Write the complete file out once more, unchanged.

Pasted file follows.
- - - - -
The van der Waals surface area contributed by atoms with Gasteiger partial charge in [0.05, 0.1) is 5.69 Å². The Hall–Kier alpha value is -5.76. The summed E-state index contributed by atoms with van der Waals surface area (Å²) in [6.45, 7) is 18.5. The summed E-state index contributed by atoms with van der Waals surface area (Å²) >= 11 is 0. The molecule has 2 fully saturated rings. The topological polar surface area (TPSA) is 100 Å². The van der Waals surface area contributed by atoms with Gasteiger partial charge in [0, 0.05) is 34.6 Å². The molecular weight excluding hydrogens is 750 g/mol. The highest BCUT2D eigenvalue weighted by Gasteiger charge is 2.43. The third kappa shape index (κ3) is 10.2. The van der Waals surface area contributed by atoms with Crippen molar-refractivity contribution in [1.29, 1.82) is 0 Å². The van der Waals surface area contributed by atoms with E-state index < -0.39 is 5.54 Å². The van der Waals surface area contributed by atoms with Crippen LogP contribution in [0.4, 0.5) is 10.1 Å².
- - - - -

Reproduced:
The van der Waals surface area contributed by atoms with Gasteiger partial charge in [0.05, 0.1) is 5.69 Å². The Hall–Kier alpha value is -5.76. The summed E-state index contributed by atoms with van der Waals surface area (Å²) in [6.45, 7) is 18.5. The summed E-state index contributed by atoms with van der Waals surface area (Å²) >= 11 is 0. The molecule has 2 fully saturated rings. The topological polar surface area (TPSA) is 100 Å². The van der Waals surface area contributed by atoms with Gasteiger partial charge in [0, 0.05) is 34.6 Å². The molecular weight excluding hydrogens is 750 g/mol. The highest BCUT2D eigenvalue weighted by Gasteiger charge is 2.43. The third kappa shape index (κ3) is 10.2. The van der Waals surface area contributed by atoms with Crippen molar-refractivity contribution in [1.29, 1.82) is 0 Å². The van der Waals surface area contributed by atoms with E-state index < -0.39 is 5.54 Å². The van der Waals surface area contributed by atoms with Crippen LogP contribution in [0.4, 0.5) is 10.1 Å².